I am using Bambino Mio with current 5.5m charge, been using them since 11wks and have found them great only a few leaks (breast fed runny pooh) in 3 months - less than when using dispies before hand, they contain well and without the liner are great for the swimming pool
i have experimented with the folding of the liner and fold that rolling the sides and folding over a little at the top front and back contain even the most explosive liquid
Am intrigued by the fluffles mentioned tho so may get some just because.
We got 24 next size liners and 20 wraps ( mix of M,L,XL) on ebay for less than the cost of the wraps alone retail, but it took 4 weeks so give yourself time.
The worst thing about disposables is that horrid chemically smell that they have!
Oh yes i forget how much disposables smell in the morning, dd2 called dd3 the polecat when we were on hols as she stank their room out!
we meant to use cloth nappies with ds, made the mistake of buying a great big set of the same type, then because it didn't suit his shape and leaked, gave up after a few months and went back to disposables.
when dd came along I tried just getting one or two each of several different types, trying them out, selling on the ones that didn't suit and buying more of the ones that did. She's (just) 2 now and we've been using them since she was about a week old with no hassle and no problems!
So definitely try out a few different types so you find one that works for you. We use a mixture of two-parters with wraps (Tots flexitots or bamboozles - my preference) and pockets/AIOs (mainly Bumgenius and Modern Baby Pop-ins - dh's preference). The Tots Bots do take ages to dry if you don't tumble, but the Bumgenius are brilliant becuase the inner comes out to dry and is microfibre anyway so not too slow.
Re childcare: we've sent several different types to nursery and they've always managed fine (I think we've had 2 leaks in 2 years where nappy not put on properly), although I have to say I try to send Bumgenius and Modern Baby because they go on just like a disposable - easy peasy.
If you really want to save money, switch to reusable wipes too - we didn't for about 6 months and were spending a fortune on disposable ones.
hijack: izzy - how does it work with reusable wipes? How do you keep them wet? And just chuck into nappy pail?
I use reusable wipes, i soak them in a mix overnight wring them out and keep them in a tupperware box in the nursery and a little plastic box in the nappy bag. Then just chuck them in the dry pail (makes it smell fresh too!) and wash with the nappies
£6-£8 per week on disps (ask around, that's typical), means 50x6 (or x8) per year, or just £300 (£400) a year. Don't know where those figures of £3500 or £7000 come from!!!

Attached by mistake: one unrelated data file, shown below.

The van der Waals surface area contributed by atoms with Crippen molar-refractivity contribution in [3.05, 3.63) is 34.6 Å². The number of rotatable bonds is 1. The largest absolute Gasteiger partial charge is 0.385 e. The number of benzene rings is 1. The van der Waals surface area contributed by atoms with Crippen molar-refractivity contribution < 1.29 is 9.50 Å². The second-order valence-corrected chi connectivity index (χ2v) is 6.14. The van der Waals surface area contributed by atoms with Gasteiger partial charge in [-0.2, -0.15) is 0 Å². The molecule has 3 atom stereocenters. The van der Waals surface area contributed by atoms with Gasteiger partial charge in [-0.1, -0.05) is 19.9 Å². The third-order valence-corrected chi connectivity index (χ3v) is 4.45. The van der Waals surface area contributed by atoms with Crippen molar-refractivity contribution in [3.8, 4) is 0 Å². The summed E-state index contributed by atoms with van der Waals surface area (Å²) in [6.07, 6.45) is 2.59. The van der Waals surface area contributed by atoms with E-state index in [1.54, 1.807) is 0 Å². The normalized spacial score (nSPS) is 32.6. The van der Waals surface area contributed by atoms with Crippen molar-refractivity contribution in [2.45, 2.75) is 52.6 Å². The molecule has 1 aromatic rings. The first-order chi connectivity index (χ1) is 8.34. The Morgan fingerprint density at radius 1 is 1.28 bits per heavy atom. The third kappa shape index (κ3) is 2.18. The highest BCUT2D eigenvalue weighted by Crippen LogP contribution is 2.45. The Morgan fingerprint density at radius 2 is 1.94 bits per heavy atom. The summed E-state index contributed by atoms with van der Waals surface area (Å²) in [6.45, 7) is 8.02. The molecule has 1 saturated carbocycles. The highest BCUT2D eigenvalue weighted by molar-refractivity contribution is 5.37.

I am a happy clothie who never had a tumble dryer, but I would say that people who don't get on with reusables really can't handle the wee, or dividing their time up into that many more tiny jobs with a baby who wants to be in your arms 24/7. Not criticising, just my observations. If you aren't great at multi-tasking with screaming kids in background in first place, or you don't baby wear, may not be for you.
ilovemydog I just keep my reusable wipes dry then when I need one I just put it under a warm tap. I used to make up solutions, soak the wipes in it and then store them in a tub but the DCs prefer them warm!
Hmmm - suppose I could use a booster as a wipe?
How old is your baby big bad? I may have something you could be interested in... No cost. CAT me if interested....
With reusable wipes, I just keep a stack plus container of water next to the changing table. I use one to wipe and one to dry. You'll need lots and lots of reusable wipes.
I honestly find reusable nappies really easy. I chuck them in a dry bucket and do a wash about every two days. Wipes get washed with the nappies. I tumble when the weather's bad (like today!) or if we're running out and need nappies urgently. We used disposables for two weeks when the washing machine broke and I didn't find that to be any easier, other than I didn't have to change his nappy so frequently. But still had to buy nappies, empty the bin every day and put up with the smell of nappies in his room - at least with reusables, when it gets stinky, you can just put a load of washing on!
I use, and really like, pre-folds. I use Cotton Bottoms which have now been discontinued but you might be able to get hold of some somewhere. They are essentially a thick cotton pad which you fold and put in a wrap. They are quick to dry and less bulky than shaped nappies so I don't have any problems finding clothes to fit over them. Lots of people hate them though.
Definitely get a few different kinds to try out before you commit.